When considering the finished aspects of your new home, there are several choices when it comes to flooring. Ignoring some of the more uncommon or exotic choices, most of your options will come down to making the most of the natural properties of vinyl, wood, carpet and tile.
Wood Flooring may be the most versatile option. There are a wide range of options here, primarily due to the multiple ways in which wood flooring materials are constructed.
- Solid Hardwood Flooring is made up of 3/4″ thick boards that come in a variety of widths from several different species of trees, ranging from the relatively soft and more common oak to harder and more exotic species like Brazilian Cherry. Solid flooring can be installed unfinished and then sanded and stained in place, or it can be purchased pre-finished with the color and sealing done in a factory. Solid floor boards can be sanded and refinished years down the line, when the original finish fades or is rubbed away through years of use. Read our article: How to Care for Hardwood Floors.
- Engineered Wood Floors are made up of layers of wood pressed together and cut into boards. The layers are more resistant to shrinking and warping than solid floors. Since they are made from real wood, they have the look of solid flooring at less cost. However, the thin layers make it difficult sand and refinish the flooring more than once or twice.
Vinyl Flooring comes in two main forms: Sheet and tile. Sheet vinyl is just as it sounds – large rolled sheets best suited for installation in a large area or a smaller area where seams are not wanted. Vinyl floors are tear-resistant and waterproof, however, they were avoided in the past because they gave the room a plastic and artificial look. Vinyl has come a long way, however, and can now offer the look and feel of much more expensive tile or wood.
Carpet can be the most affordable flooring option (or the most expensive!). Depending upon the style and materials, large areas can be finished at minimal cost. The color and texture of the carpet are what you will see and feel, however, don’t ignore the carpet bad underneath. A thin pad can make even an expensive carpet feel terrible when walking on it, while a high quality carpet can make a budget carpet feel terrific.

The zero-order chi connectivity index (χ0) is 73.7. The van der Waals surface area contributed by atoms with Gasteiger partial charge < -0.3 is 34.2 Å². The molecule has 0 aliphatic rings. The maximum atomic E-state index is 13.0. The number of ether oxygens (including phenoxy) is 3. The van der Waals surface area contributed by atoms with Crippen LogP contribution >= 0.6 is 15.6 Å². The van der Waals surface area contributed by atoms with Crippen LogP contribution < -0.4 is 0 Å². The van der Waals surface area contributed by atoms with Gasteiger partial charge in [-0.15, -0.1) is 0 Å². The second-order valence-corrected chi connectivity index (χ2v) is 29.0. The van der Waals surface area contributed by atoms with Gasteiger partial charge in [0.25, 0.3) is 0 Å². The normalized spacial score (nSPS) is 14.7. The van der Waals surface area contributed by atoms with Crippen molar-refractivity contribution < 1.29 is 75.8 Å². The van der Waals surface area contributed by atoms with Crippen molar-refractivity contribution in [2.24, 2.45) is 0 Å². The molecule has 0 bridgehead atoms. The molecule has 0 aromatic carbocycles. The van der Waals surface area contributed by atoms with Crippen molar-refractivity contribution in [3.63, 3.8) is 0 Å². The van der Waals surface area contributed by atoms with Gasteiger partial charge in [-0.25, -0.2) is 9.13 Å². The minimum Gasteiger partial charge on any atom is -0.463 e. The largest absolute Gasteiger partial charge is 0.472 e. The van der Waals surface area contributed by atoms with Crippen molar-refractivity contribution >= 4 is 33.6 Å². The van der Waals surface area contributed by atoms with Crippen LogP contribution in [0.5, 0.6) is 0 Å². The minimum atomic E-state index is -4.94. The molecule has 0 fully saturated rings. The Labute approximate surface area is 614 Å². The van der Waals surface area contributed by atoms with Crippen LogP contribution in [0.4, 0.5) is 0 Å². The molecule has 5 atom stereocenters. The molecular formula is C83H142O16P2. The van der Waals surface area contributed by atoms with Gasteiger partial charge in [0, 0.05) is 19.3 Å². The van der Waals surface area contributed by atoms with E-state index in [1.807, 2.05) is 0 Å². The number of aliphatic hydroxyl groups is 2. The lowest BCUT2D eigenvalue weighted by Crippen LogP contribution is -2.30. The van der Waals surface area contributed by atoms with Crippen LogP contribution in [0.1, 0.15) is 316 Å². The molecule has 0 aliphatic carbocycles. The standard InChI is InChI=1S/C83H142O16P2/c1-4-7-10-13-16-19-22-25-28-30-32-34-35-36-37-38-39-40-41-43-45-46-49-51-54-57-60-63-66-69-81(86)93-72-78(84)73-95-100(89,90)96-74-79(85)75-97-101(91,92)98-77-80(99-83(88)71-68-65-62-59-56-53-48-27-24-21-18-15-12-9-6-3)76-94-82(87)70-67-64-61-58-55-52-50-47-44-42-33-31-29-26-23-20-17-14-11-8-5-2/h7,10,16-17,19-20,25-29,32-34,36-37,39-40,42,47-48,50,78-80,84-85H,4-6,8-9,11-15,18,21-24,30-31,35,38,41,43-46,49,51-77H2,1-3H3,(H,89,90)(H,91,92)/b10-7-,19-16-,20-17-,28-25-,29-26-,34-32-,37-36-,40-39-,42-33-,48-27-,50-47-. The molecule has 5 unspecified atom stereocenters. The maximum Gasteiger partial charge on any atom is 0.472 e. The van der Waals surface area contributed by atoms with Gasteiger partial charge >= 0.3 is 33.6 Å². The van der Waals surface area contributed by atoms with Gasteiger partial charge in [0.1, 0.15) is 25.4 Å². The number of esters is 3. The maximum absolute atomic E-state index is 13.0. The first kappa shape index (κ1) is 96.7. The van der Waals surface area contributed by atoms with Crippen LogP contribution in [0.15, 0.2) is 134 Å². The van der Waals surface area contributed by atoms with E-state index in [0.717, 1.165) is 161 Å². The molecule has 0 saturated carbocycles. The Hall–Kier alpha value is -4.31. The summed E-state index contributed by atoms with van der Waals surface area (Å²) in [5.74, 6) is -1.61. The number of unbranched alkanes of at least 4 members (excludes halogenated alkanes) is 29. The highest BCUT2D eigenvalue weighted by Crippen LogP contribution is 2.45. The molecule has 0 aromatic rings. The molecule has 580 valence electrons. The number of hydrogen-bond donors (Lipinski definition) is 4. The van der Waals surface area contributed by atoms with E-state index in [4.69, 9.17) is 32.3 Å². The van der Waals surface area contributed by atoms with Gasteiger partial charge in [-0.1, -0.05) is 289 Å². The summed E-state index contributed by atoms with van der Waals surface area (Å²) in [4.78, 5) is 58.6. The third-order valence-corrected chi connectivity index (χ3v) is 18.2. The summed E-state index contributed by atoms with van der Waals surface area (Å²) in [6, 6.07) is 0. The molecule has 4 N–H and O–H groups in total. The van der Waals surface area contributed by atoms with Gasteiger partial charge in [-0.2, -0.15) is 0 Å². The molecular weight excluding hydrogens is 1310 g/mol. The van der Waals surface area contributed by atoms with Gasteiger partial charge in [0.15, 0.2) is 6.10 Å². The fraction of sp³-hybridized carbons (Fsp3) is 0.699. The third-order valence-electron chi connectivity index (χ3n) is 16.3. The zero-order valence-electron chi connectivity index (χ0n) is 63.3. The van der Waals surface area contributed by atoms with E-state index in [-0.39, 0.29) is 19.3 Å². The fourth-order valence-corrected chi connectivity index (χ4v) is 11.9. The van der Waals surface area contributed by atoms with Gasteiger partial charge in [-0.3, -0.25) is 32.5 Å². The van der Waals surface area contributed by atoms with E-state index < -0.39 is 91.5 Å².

Also, pay attention to where your traffic patterns are to get the right level of durability. Soft, plushy carpets in the bedroom won’t do well on a staircase. If you have a living room where the family spends most of the time, get a carpet suited for that level of use and look for a waterproof pad that won’t soak up spills and pet stains.
Tile is available in a wide variety of materials. It is also likely to be the most expensive option due to the amount of labor required to install tile well. Tile is, generally, impervious to water and a good option for entryways, bathrooms and kitchens. Some find that standing on tile can lead to fatigue in the feet and legs, however, so consider your lifestyle when choosing tile as an option. Additionally, the grout on tile may require periodic cleaning, which some people find cumbersome.
Laminate Flooring is somewhat similar to engineered wood in its construction, in that multiple layers are pressed together to create a durable, stable and strong material that resists expansion, shrinkage and warping. Unlike engineered flooring, however, the laminates are not made entirely from wood and are created from resins, and fibers with a top layer that is made to simulate wood, ceramic or stone. Laminate flooring is generally easier to install and, since the surface is a photographic layer, can be made to resemble a wide range of other flooring options.
Choosing the right flooring options for your home usually involves some mixture of all three. Take the time to consider your lifestyle, the level of maintenance you want to put into your floor and, of course, your budget to find the best options for your new home.